Common benign verrucous lesions are treated for reasons of cosmesis, irritation and diagnostic uncertainty. Malignancies complicating or mimicking seborrhoeic keratoses include IEC, SCC and BCC and melanoma.14,15 Lesion inflammation can be symptomatic and might indicate associated malignancy.16 Management options include cryotherapy, chemical peels, dermabrasion, CO2 laser, curettage and even formal excision.17 If clinically consistent with seborrhoeic keratosis, a superficial shave of the entire lesion to the superficial dermis will ‘cure’ the lesion and confirm the diagnosis. If clinical diagnostic doubt exists, a deeper shave or formal excision depending on circumstances is needed.


A simple shave, possibly with light electrocautery, can be a useful modality for viral warts, especially if hyperkeratotic, treatment resistant or diagnostically challenging. IEC, SCC and even melanoma can mimic warts. With any wart treatment, recurrence is not uncommon.18

Benign naevi

Shaves are used to remove domed dermal naevi. This can leave residual naevus cells and be complicated by recurrence,2 often manifesting as irregular pigmentation confined to the scar. Extension beyond the scar raises the possibility of melanoma.

Solar keratosis

Solar keratoses have an increased albeit low risk of malignant transformation.19 Often hyperkeratotic, they are one of many causes of keratin horns.20 Treatment resistance is seen, and IEC or invasive SCC can be differential diagnoses. As purely an epidermal lesion, a thin shave into the papillary dermis will usually cure and remove diagnostic doubt.

Keratinocyte malignancy

Keratinocyte malignancy includes IEC, invasive SCC, BCC and keratoacanthoma. Shaves can be diagnostic to guide management, definitive treatment or part of a curette. Patients with a high burden of skin malignancy can easily have multiple shaves during the same consultation. This eliminates non-compliance and reduces time and financial burdens.

Lesions where the differential is IEC or superficial BCC require sampling to the superficial dermis at one or multiple sites depending on the lesion dimensions.8 Large BCCs can harbour more than one growth pattern. For more deeply invasive keratinocyte malignancies, a sample to the mid-dermis or deeper might be needed.

Keratoacanthomas are effectively managed with curettage.21 An initial shave excision to the deep reticular dermis followed by curettage and cautery to the resultant surgical defect avoids specimen fragmentation, making histopathological interpretation easier.22 This method can be used in small BCCs and well-differentiated SCCs23 by practitioners confident in lesion selection and technique.

Melanocytic lesions

Shave procedures in pigmented lesions is an area of controversy in the context of melanoma management. Accurate biopsy of a potential melanoma will allow for the pathological determination of tumour depth, which influences management and prognostication.7 Therefore, an incorrect biopsy technique can miss or delay the diagnosis of melanoma. Australian guidelines recommend elliptical excision as the preferred diagnostic procedure.24 The same guidelines state that ‘deep shave excision (saucerisation/scoop) and punch excision methods might also be used for complete excision but are more often associated with positive margins than elliptical excision with primary closure’.24 The relative merits of the two procedures are presented in Table 1.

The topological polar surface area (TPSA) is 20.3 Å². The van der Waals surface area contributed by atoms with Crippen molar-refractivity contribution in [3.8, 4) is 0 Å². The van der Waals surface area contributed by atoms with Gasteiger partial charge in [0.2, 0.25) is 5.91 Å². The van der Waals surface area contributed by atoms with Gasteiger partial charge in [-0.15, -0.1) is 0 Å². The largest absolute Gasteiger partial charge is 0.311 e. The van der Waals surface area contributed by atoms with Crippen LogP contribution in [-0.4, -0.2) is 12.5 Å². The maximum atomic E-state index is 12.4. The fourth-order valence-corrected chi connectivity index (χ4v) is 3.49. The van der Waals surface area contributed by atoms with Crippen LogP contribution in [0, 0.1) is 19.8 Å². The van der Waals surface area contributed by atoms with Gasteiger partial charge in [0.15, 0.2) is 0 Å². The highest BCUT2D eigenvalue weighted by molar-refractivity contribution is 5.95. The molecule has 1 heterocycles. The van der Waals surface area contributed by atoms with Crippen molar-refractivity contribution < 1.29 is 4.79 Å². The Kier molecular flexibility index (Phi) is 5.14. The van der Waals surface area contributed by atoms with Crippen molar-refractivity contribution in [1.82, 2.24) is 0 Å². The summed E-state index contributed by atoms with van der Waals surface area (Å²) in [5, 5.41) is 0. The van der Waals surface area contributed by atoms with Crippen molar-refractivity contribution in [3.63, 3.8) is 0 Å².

Table 1. Comparison between shave excision and formal ellipse25,26
Shave excision Formal ellipse
Quick same-day procedure Greater time commitment
Requires simple surgical skills Requires more advanced surgical skills
Minimal equipment needed More equipment required (sutures, needle holder and forceps)
No need for advanced surgical facilities More likely to require operating theatre
Simple aftercare with no suture removal Patient has to return for removal of sutures
No/minimal restriction of activity postoperatively Activity restricted postoperatively and there is a risk of wound dehiscence
More likely to transect base Little risk of transecting base
Removes suspect lesion with minimal uninvolved tissue Greater removal of normal skin and increased risk of deep structure injury due to excision into the subcutis

Shave excision is appropriate in carefully selected circumstances:25

  • initial removal of small pigmented lesions where in situ or superficially invasive melanoma is a differential
  • sampling of lesions where complete excision is untenable due to size or site
  • mapping the extent of large lentigo maligna.

A major concern when it comes to shaving melanocytic lesions is the risk of transecting a melanoma,27 thus compromising the Breslow thickness needed to estimate prognosis. To avoid this, lesion selection is of utmost importance. Adequately performed shaves can successfully remove thin, small-diameter melanocytic lesions in their entirety (Figures 2,3). Conversely, lesions that extend to the deep dermis and are palpably raised on examination should not undergo shave excision.25

(A) A changing pigmented lesion on the back that underwent shave excision. (B) Histopathology slides confirming the excision is well clear in width (denoted by the vertical blue arrows) and depth (as per the horizontal/diagonal blue arrows to the right). (C) In the photomicrograph, the lesion is seen in full as symmetrical with terminal nests (area in between the blue arrows), consistent with a dysplastic naevus.